I made a number of changes at this point, including switching back to 2K ohm resistors (I’d been using 5K ohm up to now) and creating a second test board I could use at the desk where I do programming, as the electrical bench (i.e., the dining room table) wasn’t really suitable for extensive software debugging efforts, and it was clear I had some kind of software problem.

small-irled-test
Leonardo with two-sensor test circuit

The second board, using a new set of LEDs and sensors, worked very similarly to the old one. This one was plugged into an Arduino Leonardo, simply to keep me from having to carry the Uno back and forth, and it was built with only two detectors, using the Arduino’s 5V supply to light the LEDs (the extra 30 mA is fine given how little this board is doing). I omitted the safety resistors to keep the small breadboard I was using cleaner. It’s a very simple circuit, and a copy of the one I’d already done, so I was less concerned with accidentally grounding a pin.

The room lighting was slightly different (two indirect 50W-equivalent LED bulbs rather than incandescent/halogen, giving a dimmer light than my electrical bench, suitable for working on a computer), and I was seeing highs around 180 – 200, and lows around 0 – 50 (each sensor was consistent, but one was consistently higher than the other). A “going low” transition occurred over about two or three cycles (and this could have partly been due to the speed my finger was moving when placed in front of the LED; I expect it takes two cycles to fully block the light). A typical reading sequence went: 177, 178, 178, 176, 140, 87 or 210, 211, 211, 200, 136, 68 (I stopped collecting history when the delta exceeded my threshold of 100). This actually made me wonder if my smoothing algorithm might be adapting too quickly, although it seemed to hold things nicely stable over normal variation.

And then I proceeded to dive into the program, to figure out just what was going on, millisecond to millisecond, by capturing a rolling set of samples each cycle for ten cycles, and printing them out for even a slight increase. Note that I don’t print them out each cycle, as that would add tens of milliseconds to the loop, and I want the timing between pin reads to be the real timing.

And there was the problem (or so I thought): the algorithm takes a very long time to rise from 0. In ten cycles, it rose only 13 points on one sensor, and 27 on the other. Here’s the snapshot from the second sensor (starting from zero at cycle 8):

cycle 4319, upwards trap.
0 =168, 1, .
1 =170, 1, .
2 =171, 4, .
3 =172, 8, .
4 =172, 13, .
5 =172, 18, .
6 =172, 23, .
7 =172, 27, .
8 =165, 0, .
9 =166, 1, .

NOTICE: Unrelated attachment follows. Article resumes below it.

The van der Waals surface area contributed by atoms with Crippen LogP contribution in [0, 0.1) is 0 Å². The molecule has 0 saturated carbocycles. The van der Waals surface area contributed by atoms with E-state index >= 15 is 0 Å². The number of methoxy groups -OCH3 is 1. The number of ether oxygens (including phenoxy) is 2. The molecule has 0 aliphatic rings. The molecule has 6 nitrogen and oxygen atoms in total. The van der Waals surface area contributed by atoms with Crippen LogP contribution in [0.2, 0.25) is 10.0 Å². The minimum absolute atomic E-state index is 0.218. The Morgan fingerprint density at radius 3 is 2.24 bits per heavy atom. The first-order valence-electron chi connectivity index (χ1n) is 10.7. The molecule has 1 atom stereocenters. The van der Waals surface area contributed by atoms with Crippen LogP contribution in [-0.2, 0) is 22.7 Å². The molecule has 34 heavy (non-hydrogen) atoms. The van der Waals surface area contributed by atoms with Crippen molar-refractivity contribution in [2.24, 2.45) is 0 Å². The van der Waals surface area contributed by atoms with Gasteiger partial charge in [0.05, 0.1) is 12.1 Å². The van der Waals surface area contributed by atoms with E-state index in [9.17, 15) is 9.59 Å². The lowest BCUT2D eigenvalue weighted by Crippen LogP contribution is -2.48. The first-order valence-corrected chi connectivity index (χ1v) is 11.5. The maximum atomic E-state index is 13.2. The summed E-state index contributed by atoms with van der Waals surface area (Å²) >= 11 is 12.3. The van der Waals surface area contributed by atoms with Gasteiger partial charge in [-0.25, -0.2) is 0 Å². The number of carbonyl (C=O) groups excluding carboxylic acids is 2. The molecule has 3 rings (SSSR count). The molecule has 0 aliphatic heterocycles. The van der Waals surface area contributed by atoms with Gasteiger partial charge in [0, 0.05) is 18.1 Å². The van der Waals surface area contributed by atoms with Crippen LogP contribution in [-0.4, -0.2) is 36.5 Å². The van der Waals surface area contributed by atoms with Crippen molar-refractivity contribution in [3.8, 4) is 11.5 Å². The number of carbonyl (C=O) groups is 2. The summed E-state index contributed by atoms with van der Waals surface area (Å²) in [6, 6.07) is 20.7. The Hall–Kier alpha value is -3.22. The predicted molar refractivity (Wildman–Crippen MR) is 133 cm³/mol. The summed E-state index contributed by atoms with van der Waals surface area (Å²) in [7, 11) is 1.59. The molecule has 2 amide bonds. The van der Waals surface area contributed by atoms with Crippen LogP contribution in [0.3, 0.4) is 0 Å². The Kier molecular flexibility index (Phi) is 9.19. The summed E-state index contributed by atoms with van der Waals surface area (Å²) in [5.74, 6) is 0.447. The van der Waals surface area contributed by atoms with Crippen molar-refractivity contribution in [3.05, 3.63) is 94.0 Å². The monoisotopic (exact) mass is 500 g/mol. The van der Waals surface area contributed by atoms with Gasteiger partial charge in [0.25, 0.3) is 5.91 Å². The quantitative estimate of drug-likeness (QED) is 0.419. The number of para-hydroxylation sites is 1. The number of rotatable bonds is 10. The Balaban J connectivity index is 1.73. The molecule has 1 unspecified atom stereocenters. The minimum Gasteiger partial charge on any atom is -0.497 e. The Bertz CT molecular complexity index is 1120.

Notice that sensor 0 has also fluctuated by seven points in the same period. I’m pretty sure that’s an artifact of the two of them using the same A/D chip, although it could be from sharing the same analog pin. Either way, that’s part of the “normal variation” I need the smoothing to compensate for and the “large transition” code to ignore; unlike sensor 1 it doesn’t keep on rising too much.

My mistake (or so I thought) was that in testing the smoothing algorithm, I only looked at values every 10 cycles, and saw it reach the final state in only a couple of 10-sample steps, where the high value was a couple-hundred points above the low. What I missed was that during the initial ten cycles, it was on the start of the exponential curve, and not rising much each cycle. After ten steps it was rising about 5 per step, so it only took another 10 or 20 to pass the 100 threshold. At that scale, I couldn’t really see that it fell faster than it rose (in an absolute value sense; as a relative value to the start I expect the rates were similar).

At this point I wrote a short program to capture several hundred cycles, and then print them out, allowing me to graph them (using Excel) on a step-by-step level, to see just what the sensors were doing and how my algorithms were adapting to those changes. I’ve posted those up above. Oddly, what I saw in the graphs were numbers that should have worked to detect a sensor going clear within my 10-cycle window.

Armed with that information, I went back to my main test program (the one with the code to detect high/low transitions that wasn’t working) and added a similar rolling history of the last 200 raw and smoothed sensor readings, and saw this:

ir-badrise2
Raw (blue) and smoothed (red) sensor readings in main test program

Now that’s what I should see. It’s not quite as pretty as the test program, since the raw values don’t leap all the way up in one step, but it’s still rising fast and the smoothed line is still following it well and also rising fast. But why wasn’t my trigger catching that? The smoothed values take 7 cycles to go from 14 to 138 and after 5 more are at 170. That’s more than enough to trigger my “up by 100 in 5 or 10 cycles” code, so why doesn’t it?

While I was working on that, another puzzle presented itself, I seemed to be seeing a synchronization between readings on two different pins (larger than the one noted above). But with a little checking, I realized that what I was seeing was the effect of off-axis light between my two sensors. There were less than an inch apart (about 2cm), with the LEDs about 1 inch (2.5 cm) from the sensors. When I blocked the light into sensor 0, I was also blocking some of the light from LED 0 into sensor 1. This caused a deflection of about 20 points out of 180 in the value of the sensor. Which indicates how tightly focused the sensor is: I was blocking a bit less than 50% of the light on my test board that could be hitting it, and it was deflecting only a bit more than 10%. I stuck a business card between sensor 0 and sensor 1, and almost all of the synchronization went away. I did still see the other sensor move by a couple of points, which probably represents the effect of higher voltage above the phototransistor when the other phototransistor is off. But this was so minor as to be below the random fluctuations I’m seeing in a dimly-lit room.

And I finally tracked down the mystery of why my sensor wouldn’t detect an upward transition. I had a coding error that prevented my sensor history variables from ever being updated (memo to self: always test for X >= Y, not X == Y when incrementing up to a trigger point, because sometimes X starts out higher than Y). I can’t believe it took me four days to figure that out. Even looking at graphs that proved my snapshot history of the sensor variables wasn’t being compared to the current sensor properly, I never caught on to the basic idea that my snapshot wasn’t being captured at all. Some days I amaze myself, and not in a good way.